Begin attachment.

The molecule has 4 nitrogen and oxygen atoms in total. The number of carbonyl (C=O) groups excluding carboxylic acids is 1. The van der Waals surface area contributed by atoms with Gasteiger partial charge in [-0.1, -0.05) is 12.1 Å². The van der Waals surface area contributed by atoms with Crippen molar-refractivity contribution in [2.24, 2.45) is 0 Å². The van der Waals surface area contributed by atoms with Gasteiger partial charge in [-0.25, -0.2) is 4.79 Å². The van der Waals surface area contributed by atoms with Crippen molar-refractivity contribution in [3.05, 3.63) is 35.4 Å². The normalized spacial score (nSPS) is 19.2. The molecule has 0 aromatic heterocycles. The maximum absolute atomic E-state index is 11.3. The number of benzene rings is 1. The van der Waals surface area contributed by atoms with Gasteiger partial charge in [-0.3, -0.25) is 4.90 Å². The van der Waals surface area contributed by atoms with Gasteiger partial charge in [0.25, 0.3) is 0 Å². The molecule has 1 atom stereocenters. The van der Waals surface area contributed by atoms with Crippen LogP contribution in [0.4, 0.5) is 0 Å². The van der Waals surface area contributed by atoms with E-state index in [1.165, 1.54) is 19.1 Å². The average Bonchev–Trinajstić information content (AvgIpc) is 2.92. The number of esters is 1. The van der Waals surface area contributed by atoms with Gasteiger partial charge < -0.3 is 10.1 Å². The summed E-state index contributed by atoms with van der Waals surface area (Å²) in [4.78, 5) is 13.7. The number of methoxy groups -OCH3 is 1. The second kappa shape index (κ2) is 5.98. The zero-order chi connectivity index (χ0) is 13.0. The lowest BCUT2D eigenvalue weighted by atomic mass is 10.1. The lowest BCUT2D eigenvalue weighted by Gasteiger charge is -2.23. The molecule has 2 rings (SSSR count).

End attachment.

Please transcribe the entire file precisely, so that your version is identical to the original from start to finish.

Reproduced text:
The molecule has 4 nitrogen and oxygen atoms in total. The number of carbonyl (C=O) groups excluding carboxylic acids is 1. The van der Waals surface area contributed by atoms with Gasteiger partial charge in [-0.1, -0.05) is 12.1 Å². The van der Waals surface area contributed by atoms with Crippen molar-refractivity contribution in [2.24, 2.45) is 0 Å². The van der Waals surface area contributed by atoms with Gasteiger partial charge in [-0.25, -0.2) is 4.79 Å². The van der Waals surface area contributed by atoms with Crippen molar-refractivity contribution in [3.05, 3.63) is 35.4 Å². The normalized spacial score (nSPS) is 19.2. The molecule has 0 aromatic heterocycles. The maximum absolute atomic E-state index is 11.3. The number of benzene rings is 1. The van der Waals surface area contributed by atoms with Gasteiger partial charge in [-0.3, -0.25) is 4.90 Å². The van der Waals surface area contributed by atoms with Gasteiger partial charge in [0.25, 0.3) is 0 Å². The molecule has 1 atom stereocenters. The van der Waals surface area contributed by atoms with Crippen LogP contribution in [0.4, 0.5) is 0 Å². The van der Waals surface area contributed by atoms with E-state index in [1.165, 1.54) is 19.1 Å². The average Bonchev–Trinajstić information content (AvgIpc) is 2.92. The number of esters is 1. The van der Waals surface area contributed by atoms with Gasteiger partial charge < -0.3 is 10.1 Å². The summed E-state index contributed by atoms with van der Waals surface area (Å²) in [4.78, 5) is 13.7. The number of methoxy groups -OCH3 is 1. The second kappa shape index (κ2) is 5.98. The zero-order chi connectivity index (χ0) is 13.0. The lowest BCUT2D eigenvalue weighted by atomic mass is 10.1. The lowest BCUT2D eigenvalue weighted by Gasteiger charge is -2.23. The molecule has 2 rings (SSSR count).